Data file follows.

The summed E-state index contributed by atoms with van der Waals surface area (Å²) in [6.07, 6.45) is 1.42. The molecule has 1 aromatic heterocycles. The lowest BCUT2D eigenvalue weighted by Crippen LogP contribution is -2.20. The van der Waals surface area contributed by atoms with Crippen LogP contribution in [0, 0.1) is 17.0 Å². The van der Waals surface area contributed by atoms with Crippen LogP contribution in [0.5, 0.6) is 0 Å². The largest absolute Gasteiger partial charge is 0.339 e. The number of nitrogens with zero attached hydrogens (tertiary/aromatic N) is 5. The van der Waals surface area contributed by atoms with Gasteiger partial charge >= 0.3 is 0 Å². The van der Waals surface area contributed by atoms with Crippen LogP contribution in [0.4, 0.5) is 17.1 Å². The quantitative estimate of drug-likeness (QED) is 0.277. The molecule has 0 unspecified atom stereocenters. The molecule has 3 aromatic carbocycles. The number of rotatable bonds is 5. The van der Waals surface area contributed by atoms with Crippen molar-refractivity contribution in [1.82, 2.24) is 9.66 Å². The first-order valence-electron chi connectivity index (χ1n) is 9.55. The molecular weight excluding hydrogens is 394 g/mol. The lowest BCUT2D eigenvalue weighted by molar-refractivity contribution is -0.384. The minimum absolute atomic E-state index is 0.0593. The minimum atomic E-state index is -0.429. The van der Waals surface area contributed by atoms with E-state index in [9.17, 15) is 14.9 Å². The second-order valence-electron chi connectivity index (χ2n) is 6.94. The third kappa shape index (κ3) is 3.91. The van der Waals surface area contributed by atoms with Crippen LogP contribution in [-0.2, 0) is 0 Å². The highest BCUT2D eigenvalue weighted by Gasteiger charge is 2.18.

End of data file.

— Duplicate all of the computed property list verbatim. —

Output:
The summed E-state index contributed by atoms with van der Waals surface area (Å²) in [6.07, 6.45) is 1.42. The molecule has 1 aromatic heterocycles. The lowest BCUT2D eigenvalue weighted by Crippen LogP contribution is -2.20. The van der Waals surface area contributed by atoms with Crippen LogP contribution in [0, 0.1) is 17.0 Å². The van der Waals surface area contributed by atoms with Crippen LogP contribution in [0.5, 0.6) is 0 Å². The largest absolute Gasteiger partial charge is 0.339 e. The number of nitrogens with zero attached hydrogens (tertiary/aromatic N) is 5. The van der Waals surface area contributed by atoms with Gasteiger partial charge >= 0.3 is 0 Å². The van der Waals surface area contributed by atoms with Crippen LogP contribution in [0.4, 0.5) is 17.1 Å². The quantitative estimate of drug-likeness (QED) is 0.277. The molecule has 0 unspecified atom stereocenters. The molecule has 3 aromatic carbocycles. The number of rotatable bonds is 5. The van der Waals surface area contributed by atoms with Crippen molar-refractivity contribution in [1.82, 2.24) is 9.66 Å². The first-order valence-electron chi connectivity index (χ1n) is 9.55. The molecular weight excluding hydrogens is 394 g/mol. The lowest BCUT2D eigenvalue weighted by molar-refractivity contribution is -0.384. The minimum absolute atomic E-state index is 0.0593. The minimum atomic E-state index is -0.429. The van der Waals surface area contributed by atoms with E-state index in [9.17, 15) is 14.9 Å². The second-order valence-electron chi connectivity index (χ2n) is 6.94. The third kappa shape index (κ3) is 3.91. The van der Waals surface area contributed by atoms with Crippen LogP contribution in [-0.2, 0) is 0 Å². The highest BCUT2D eigenvalue weighted by Gasteiger charge is 2.18.